Constructive Dialogue with the Human Rights Community

June 27, 2012 § 1 Comment

I received a letter yesterday from Mr. Brian Dooley, of Human Rights First, inviting me to debate him in a public forum on the subject of the medical professionals in Bahrain who were prosecuted over events at Salmaniya Hospital during February and March 2011. I was preparing a private response to what I believed was a private letter when I saw that Human Rights First had made the letter public.

Throughout my time in Washington, I have always been happy to discuss the situation in Bahrain with concerned members of the human rights community. We all benefit from the frank exchange of views done in the spirit of seeking truth and fostering understanding. It has been my experience that private discussions offer the best venue for facilitating such discussions.

Last November, Bahrain’s government fully accepted the conclusions of the Bahrain Independent Commission of Inquiry. In addition to highlighting significant wrongdoing by the government, the report also directly contradicted Mr. Dooley’s contention that the 20 medical professionals in question were arrested for “treating protestors.” My blog post reiterated these conclusions in an effort to highlight the facts of the case. The facts are clear and should not be discounted because they are inconvenient.

We need a serious effort to understand the situation in Bahrain and work constructively to resolve it. Human rights groups have an important role to play in this. I would like to extend an invitation to Mr. Dooley to contact my office to arrange a meeting so that we can discuss this matter further. I look forward to having a constructive dialogue with him.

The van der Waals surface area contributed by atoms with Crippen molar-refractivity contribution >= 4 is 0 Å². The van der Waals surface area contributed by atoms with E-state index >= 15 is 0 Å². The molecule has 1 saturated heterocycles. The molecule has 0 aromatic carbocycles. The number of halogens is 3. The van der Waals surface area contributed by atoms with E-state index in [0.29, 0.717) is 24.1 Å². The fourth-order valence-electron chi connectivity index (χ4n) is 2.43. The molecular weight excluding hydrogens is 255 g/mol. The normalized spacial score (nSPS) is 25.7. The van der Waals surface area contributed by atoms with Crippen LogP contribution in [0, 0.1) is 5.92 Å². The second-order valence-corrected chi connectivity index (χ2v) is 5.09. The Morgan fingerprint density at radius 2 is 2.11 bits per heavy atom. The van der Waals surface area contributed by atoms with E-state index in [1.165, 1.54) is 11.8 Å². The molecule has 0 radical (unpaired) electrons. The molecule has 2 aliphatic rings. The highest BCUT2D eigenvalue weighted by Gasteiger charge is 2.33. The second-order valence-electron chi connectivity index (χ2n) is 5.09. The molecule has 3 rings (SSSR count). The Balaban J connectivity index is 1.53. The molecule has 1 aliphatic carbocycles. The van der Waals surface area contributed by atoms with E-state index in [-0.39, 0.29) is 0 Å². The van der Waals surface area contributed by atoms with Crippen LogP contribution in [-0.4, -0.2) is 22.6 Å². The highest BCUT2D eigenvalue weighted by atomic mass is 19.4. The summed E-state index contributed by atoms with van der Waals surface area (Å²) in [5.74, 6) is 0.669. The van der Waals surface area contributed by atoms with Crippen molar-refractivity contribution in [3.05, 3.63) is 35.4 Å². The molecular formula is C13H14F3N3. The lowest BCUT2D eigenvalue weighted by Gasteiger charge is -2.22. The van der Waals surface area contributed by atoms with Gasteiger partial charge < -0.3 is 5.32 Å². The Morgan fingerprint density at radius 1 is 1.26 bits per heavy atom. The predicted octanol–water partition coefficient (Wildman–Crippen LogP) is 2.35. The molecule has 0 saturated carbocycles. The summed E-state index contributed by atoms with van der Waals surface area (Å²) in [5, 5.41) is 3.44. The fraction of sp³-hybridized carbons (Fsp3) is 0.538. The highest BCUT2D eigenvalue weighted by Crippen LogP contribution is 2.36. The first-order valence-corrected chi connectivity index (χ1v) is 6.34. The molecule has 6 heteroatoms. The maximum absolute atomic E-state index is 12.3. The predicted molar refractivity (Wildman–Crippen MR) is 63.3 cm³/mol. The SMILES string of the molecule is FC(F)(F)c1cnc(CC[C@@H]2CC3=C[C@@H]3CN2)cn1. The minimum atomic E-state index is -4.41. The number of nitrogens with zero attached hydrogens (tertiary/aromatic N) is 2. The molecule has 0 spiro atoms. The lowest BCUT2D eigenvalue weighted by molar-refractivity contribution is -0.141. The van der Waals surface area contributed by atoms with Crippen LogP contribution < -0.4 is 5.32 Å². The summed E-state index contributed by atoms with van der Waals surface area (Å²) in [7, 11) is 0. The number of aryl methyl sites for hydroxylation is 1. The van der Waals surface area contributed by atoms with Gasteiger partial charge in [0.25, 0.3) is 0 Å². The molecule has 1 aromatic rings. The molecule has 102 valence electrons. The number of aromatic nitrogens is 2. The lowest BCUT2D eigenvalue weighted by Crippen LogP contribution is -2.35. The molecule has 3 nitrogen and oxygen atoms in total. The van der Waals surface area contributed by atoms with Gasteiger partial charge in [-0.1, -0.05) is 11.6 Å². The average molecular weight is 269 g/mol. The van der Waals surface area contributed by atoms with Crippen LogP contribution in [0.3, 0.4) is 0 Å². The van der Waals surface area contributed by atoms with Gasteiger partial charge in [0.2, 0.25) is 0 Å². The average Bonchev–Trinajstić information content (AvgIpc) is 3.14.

Responding to Brian Dooley’s Article in Foreign Policy

June 20, 2012 § 2 Comments

Brian Dooley of Human Rights First recently blogged in Foreign Policy about what he called “Bahrain’s Sham Trials.” But Mr. Dooley’s account of his experience at the trial of the medical personnel in Bahrain is selective and misleading. In one short essay, he has taken it upon himself to define justice and then support his arguments with appeals to emotion. It is worth noting that he offers not one fact in this entire essay to support his view that all of the accused should have been acquitted.

Despite overwhelming and independent evidence to the contrary, Mr. Dooley continues to assert that these 20 medical professionals were arrested and prosecuted because they “treated protestors.” Some excerpts from the report of the Bahrain Independent Commission of Inquiry, which Human Rights First and other groups frequently cite when criticizing Bahrain might shed some light on the court’s judgment.